that long.

Thanks to Greg, Geanna, Kevin, Bill, Chuck, Kathy, Jack, to all of you who helped me learn with her. And who will help me in the future, with other dogs

GodSpeed, Gem.


We decided to get our first dog together –a Border collie named McGuffin. After poring over books we were determined this dog would be perfectly trained-and he was the perfect dog. He learned to help me with the laundry, put my shoes away, get the paper etc. He existed without a fence as he totally respected the boundaries of our yard even stopping on a dime in mid-chase of a trespassing dog. He was an incredibly smart dog and we had many visitors who simply came to meet McGuffin having heard about him.

Thinking we had discovered the secrets of dog training we got another Border collie when McGuffin was around seven.

We were very wrong. Jenny was a very different story. She considered our obedience training as merely suggestions to consider and had an interesting form of deafness that manifested itself only when my voice became too loud or too firm. She also perfected what I called the “Gandhi move.” Whenever she deemed passive resistance the best strategy she would go limp. This coupled with her “deafness” pretty much completed our training (as opposed to hers) and Jenny ruled us and all others she met with good humor, joy and boundless affection.

Jenny was not a typical Border collie. Her reaction to meeting a herd of goats was to stand in front of them bouncing up and down waiting for one to throw a ball. When enlisted to stand at the back of a pen to make the exercise of another dog practicing driving sheep into a pen more challenging-Jenny spotted a Ewe with a wound on her nose. Jenny left her post and began licking the wound. Although this was a bit of an embarrassment to her breeder it was totally consistent with Jenny’s chosen life’s work as a therapy dog and a nurse.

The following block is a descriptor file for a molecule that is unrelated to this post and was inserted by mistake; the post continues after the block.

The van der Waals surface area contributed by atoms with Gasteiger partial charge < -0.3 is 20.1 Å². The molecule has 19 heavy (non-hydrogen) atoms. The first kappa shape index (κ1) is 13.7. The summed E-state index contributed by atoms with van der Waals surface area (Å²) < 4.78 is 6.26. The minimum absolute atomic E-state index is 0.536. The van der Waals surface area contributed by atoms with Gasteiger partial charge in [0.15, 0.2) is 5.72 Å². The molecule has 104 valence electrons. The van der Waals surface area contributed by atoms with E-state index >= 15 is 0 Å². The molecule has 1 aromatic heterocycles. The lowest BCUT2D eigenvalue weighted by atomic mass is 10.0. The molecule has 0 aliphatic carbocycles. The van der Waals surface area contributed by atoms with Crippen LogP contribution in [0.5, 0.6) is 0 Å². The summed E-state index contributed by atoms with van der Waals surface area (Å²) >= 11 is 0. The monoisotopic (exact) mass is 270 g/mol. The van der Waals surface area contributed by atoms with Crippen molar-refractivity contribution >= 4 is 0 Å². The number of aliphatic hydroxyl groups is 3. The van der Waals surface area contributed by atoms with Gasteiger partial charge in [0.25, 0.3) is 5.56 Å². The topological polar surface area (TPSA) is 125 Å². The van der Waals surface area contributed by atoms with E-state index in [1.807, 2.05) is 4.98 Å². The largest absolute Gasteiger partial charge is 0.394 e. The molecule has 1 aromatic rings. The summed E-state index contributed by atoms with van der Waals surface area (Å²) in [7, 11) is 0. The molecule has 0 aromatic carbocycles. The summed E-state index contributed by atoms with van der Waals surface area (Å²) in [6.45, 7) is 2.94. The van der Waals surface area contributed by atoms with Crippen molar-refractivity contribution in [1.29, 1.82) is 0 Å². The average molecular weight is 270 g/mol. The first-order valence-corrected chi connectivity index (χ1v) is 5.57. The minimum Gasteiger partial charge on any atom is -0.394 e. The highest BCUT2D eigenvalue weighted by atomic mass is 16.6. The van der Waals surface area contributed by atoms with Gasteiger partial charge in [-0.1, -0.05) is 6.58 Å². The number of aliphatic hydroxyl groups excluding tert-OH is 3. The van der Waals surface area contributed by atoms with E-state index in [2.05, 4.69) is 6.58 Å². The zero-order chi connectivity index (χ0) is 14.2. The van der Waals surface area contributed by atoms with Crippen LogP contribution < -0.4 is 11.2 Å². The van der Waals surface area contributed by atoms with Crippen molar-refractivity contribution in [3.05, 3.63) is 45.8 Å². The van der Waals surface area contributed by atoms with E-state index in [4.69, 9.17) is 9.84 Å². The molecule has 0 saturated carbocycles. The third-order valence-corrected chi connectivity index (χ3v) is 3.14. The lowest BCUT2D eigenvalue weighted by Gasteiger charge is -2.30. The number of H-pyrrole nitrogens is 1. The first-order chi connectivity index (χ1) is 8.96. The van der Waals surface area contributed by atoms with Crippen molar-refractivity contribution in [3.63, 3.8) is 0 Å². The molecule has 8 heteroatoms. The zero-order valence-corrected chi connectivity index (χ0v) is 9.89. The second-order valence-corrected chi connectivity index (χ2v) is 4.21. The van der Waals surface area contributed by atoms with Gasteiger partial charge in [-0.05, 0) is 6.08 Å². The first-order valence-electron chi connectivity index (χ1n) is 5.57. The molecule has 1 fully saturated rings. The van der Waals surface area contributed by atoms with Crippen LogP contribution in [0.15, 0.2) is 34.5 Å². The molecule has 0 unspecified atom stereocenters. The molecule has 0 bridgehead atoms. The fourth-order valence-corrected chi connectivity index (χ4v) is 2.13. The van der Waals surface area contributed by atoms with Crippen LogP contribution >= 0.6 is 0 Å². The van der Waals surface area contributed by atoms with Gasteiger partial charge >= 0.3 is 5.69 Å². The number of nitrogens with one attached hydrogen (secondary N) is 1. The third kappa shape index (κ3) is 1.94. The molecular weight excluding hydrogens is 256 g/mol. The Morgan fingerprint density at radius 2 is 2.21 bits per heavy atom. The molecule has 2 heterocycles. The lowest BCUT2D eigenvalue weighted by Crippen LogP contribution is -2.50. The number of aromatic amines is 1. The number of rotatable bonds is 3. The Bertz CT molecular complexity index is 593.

Jenny was also a bit of a politician and was always most interested in adding more constituents so she would pay the most attention to new people and animals being assured of the loyalty of the old admirers. Jenny often went to work with me when I worked at a psychiatric day program serving as our activity therapist and relief psychotherapist. Her techniques were simple. She would arrive in the first group in the morning and greet everyone. Then she would identify who was the least happy person that day. She would assign herself to that person and would not leave their side until that person’s mood had improved to her satisfaction. Usually, her ministrations were welcomed and appreciated.

But some didn’t want to let go of their negative moods and found her irritating. Jenny was undaunted. She would cheerfully persist until they relented and “got happy.” She would take a brief break from her duties to retrieve the mail bag each morning then it was back to work.
Jenny was also available for private duty work. After I had had a couple of surgeries Jenny assigned herself to me and stayed on the bed reluctantly leaving to eat and go outside until I was well. She would bring me items she could safely carry like the mail and the paper and then back to the bottom of the bed.

Jenny herself became very ill one night. I had come downstairs to check on her as a terrible storm was going on. I had put her in the laundry room as she had thrown up that evening. A quick trip to the vet and some antibiotics seemed to make things better but to be on the safe side I thought her kennel would be the best option. I found her almost comatose surrounded by pools of blood.